COLUMBIA — The atmosphere was tense. John Gilbert’s teammate threw the basketball over Gilbert’s head. Time was running out. Gilbert raced after the basketball for a last-second heave.
He shot the ball sideways from behind the basket. The buzzer sounded as the ball soared through the air. The crowd held its breath as the ball swished through the basket. Fans cheered. Gilbert had tied the game, and his team eventually won in triple overtime.
“You always dream about scoring the buzzer-winning shot. That was one game we were down, and I was determined not to lose,” said Gilbert, as he reminisced about his most memorable wheelchair basketball game.
It was Gilbert’s senior year of high school. The game was part of a junior tournament hosted by the University of Wisconsin-Whitewater. The tournament was for everyone below college level. Gilbert’s team, the Nebraska Red Dawgs beat the Indiana Pacers.
Gilbert, now a junior majoring in biology at MU, was introduced to the game at age 10 when a friend and future teammate suggested he learn how to play. Gilbert’s mom had reservations about him playing wheelchair basketball because one of the players got “whaled on” and needed seven stitches in the first game she saw. However, Gilbert begged her to let him play, and she eventually yielded.
In the past 11 years, he has played enthusiastically for many teams, including MU’s. A year ago, he played for the U.S. National Wheelchair Basketball Team in the Para Pan-American Games in Brazil, winning a gold medal. This earned him the right to try out for one of 12 spots on the national Paralympics team heading to Beijing in September. Gilbert tried out for Team USA towards the end of the Spring 2008 semester. The tryouts consisted of 12-hour days of nonstop basketball.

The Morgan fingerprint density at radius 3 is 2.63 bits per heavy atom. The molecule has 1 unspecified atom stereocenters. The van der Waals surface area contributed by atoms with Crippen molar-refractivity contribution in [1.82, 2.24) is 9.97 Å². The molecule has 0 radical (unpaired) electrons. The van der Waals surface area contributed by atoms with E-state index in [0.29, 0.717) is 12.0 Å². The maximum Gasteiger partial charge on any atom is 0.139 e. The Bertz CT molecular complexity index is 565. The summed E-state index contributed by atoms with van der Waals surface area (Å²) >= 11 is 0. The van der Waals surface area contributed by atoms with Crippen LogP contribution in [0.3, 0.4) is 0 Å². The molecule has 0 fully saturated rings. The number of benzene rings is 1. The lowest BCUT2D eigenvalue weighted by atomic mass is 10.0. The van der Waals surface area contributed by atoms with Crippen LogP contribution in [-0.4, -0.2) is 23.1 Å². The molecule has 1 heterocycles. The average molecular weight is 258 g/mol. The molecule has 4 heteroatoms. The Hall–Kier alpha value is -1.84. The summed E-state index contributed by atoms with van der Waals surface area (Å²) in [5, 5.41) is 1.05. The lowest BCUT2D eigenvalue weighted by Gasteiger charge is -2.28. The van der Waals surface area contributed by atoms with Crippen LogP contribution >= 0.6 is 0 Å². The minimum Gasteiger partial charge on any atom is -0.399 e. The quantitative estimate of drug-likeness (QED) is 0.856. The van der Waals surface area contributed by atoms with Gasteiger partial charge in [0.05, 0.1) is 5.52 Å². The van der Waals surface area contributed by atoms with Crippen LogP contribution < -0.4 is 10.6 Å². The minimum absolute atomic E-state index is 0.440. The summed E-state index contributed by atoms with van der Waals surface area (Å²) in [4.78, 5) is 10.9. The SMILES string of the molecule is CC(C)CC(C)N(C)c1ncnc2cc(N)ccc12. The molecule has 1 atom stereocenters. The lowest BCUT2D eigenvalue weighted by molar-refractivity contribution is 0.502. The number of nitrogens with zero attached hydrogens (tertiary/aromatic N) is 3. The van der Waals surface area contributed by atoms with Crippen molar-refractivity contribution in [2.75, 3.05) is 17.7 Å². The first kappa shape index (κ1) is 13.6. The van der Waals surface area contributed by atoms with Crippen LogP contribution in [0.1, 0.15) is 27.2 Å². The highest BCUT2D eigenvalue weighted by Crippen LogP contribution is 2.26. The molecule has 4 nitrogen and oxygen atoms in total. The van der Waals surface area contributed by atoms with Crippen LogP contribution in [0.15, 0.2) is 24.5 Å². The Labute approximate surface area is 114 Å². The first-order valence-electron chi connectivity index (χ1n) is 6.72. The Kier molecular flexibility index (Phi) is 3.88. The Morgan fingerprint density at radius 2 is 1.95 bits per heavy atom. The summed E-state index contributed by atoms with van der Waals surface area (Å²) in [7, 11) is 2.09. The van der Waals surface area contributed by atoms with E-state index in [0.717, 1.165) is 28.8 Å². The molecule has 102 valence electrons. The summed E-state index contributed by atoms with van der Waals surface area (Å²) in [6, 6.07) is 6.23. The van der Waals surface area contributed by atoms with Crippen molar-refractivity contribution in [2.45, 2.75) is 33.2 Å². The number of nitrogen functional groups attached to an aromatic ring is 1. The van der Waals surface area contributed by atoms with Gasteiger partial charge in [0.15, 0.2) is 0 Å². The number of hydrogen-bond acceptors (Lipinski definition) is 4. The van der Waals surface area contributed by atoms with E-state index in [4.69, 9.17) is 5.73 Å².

“I was pretty tired before the end of it, and coming back to school was not fun, but it was worth it,” Gilbert said.
Although he said he played his best, Gilbert did not make the cut for the 2008 Paralympics. Instead, he was offered a spot as an alternate.
“I’m still honored, but bummed out because I didn’t make the team,” Gilbert said.
Gilbert will only go to Beijing if one of the two players in the Class 1 position is unable to compete. Gilbert said he does not know what will happen if a player gets sick while in Beijing.
“I would assume they could get me out there pretty quick, but I’m not 100 percent sure,” Gilbert said.
The week before Gilbert’s final exams, one of the players on the Paralympics team could not play because of work circumstances. Gilbert stepped in to play in the Paralympics World Cup in Manchester, England. Gilbert played 30 minutes in the championship game and said it was definitely worth playing. The team won the gold medal.
The sport is the reason Gilbert decided to stay in Columbia this summer. The facilities at the Recreation Center on MU campus are better than the ones in his small hometown of Fairfax, Mo., and he takes full advantage of it.
“We have nothing like this in my hometown,” Gilbert said. “Off-season conditioning is pretty rigorous but I don’t have the pressure of school, and that’s a big pressure.”
During the summer, Gilbert’s typical day consists of about four hours of scrimmaging, lifting, cardio, shooting, and wheeling around Stankowski Field.
Although the game has taken him many places, Gilbert knows that it takes a lot of work. He said he is more than willing to put in the long hours for the chance of making a thrilling play and winning the game.
“It would have to be fun for me to wake up at 6 a.m. every day,” Gilbert said. “And the nationals, it’s an added motivation.”
Gilbert said he plays for himself and for his teammates.
“I would do about anything for my teammates, because I love them all to pieces,” he said. “I do it for them, I do it for Mizzou, and I do it for the people.”